Next was my own talk… I talked about microBEnet, our Space Microbes project, and Gut Check: The Microbiome Game.  The focus of the talk was on communication and outreach.

Gautam Dantas talked about “Antibiotic Resistance Reservoirs”.  Talked about the complex interaction networks that lead to resistance… the “resistome network”.  Started with early life, for example 99% of early pre-term births get antibiotics.  Showed data that NICU infants have many of the most worrisome bacterial species present, many are drug resistant.  Made an impassioned call for more culturing study and experiments.  As an example they plan to humanize germ-free mice with NICU microbiota. Talked about antibiotic resistance in soil, it’s ancient, most (all?) antibiotics made by soil bacteria, and levels in soil are increasing over time.  Currently also looking for antibiotic resistance genes in less developed and more rural locations.  Finished with potential ways to “invert selection” to combat resistance.

Alyssa Kent presented on “Increased Biofilm Formation During Evolution to High Temperature in the Widespread Marine Roeobacter“.  Started by introducing the oceans, climate change, and the fact that microbes not often part of the discussion.  Showed that her Roebacter isolates formed unexpected biofilms in a 500-generation evolution.  Sequenced some genomes and got at the probable mechanism (oxygen limitation).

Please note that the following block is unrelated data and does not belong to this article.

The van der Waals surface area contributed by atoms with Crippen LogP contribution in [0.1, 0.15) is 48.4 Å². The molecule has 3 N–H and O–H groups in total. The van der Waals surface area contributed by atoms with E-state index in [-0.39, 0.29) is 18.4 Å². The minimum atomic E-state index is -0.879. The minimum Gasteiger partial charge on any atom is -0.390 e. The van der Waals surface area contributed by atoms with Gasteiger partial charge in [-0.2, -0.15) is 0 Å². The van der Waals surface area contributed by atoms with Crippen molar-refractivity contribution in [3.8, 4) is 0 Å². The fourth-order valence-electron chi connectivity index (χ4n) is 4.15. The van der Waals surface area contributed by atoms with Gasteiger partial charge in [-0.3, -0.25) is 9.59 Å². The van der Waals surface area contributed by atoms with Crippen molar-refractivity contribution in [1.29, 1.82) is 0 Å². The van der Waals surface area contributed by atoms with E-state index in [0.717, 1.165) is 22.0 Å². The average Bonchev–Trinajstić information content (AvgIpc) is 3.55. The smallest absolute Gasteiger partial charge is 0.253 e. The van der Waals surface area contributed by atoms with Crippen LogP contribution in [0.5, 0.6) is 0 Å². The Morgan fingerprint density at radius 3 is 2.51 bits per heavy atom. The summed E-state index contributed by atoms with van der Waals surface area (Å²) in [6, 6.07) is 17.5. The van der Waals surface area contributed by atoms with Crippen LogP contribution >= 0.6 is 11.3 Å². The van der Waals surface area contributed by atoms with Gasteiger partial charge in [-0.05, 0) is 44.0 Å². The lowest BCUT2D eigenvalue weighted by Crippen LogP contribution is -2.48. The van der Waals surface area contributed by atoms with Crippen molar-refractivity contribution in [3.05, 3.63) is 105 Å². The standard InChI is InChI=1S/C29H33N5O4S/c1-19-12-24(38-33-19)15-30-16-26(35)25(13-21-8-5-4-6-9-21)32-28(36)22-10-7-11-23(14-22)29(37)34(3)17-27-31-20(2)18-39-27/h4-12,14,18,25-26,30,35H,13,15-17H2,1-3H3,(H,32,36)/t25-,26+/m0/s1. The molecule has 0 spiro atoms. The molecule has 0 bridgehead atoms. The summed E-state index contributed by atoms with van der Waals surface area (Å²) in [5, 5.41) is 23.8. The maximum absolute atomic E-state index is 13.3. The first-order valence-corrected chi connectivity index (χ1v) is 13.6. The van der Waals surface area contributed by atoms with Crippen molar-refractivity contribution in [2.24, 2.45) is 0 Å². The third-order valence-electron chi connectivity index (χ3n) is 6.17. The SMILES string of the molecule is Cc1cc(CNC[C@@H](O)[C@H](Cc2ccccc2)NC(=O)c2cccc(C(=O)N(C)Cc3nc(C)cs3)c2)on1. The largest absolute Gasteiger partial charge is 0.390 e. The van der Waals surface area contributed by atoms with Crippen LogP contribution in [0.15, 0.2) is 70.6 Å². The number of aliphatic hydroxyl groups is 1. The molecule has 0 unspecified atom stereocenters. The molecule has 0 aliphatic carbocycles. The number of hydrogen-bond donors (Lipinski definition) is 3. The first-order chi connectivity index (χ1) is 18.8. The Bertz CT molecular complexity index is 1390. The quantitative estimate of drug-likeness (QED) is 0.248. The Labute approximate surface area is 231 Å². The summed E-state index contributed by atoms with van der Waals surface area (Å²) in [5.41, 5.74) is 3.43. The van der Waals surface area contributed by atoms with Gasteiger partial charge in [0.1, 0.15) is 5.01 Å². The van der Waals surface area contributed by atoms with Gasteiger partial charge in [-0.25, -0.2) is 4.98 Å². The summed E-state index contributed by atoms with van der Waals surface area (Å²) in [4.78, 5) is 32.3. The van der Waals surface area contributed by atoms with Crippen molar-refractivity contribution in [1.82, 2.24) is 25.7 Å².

After lunch Chris Waters talked about “Elucidating and Targeting Cyclic di-GMP Signaling”  Warned the crowd that he wasn’t into genomics but was heading in that direction.  Talked about cyclic di-nucleotides as molecules that are sensed by the host.  Described the signaling pathways of cyclic di-GMP in Vibrio cholera.

Then Ilano Britto discussed “Transmission of Mobile Elements and Microbes in the Human Genome”.  Gave a really interesting talk about her FijiCOMP project, started on a shoestring budget, ended up with 92 lanes of metagenomic sequencing.   Developed a tool called “latent strain analysis” to deal with the fact that the human microbiome reference samples aren’t great for non-American populations.  Looked at what bacteria match with social/familial patterns in the village.  Showed some cool graphs where Prevotella strains are more similar in a household than between family members in different households.  Described a novel single-cell sequencing method that’s much cheaper than traditional approach.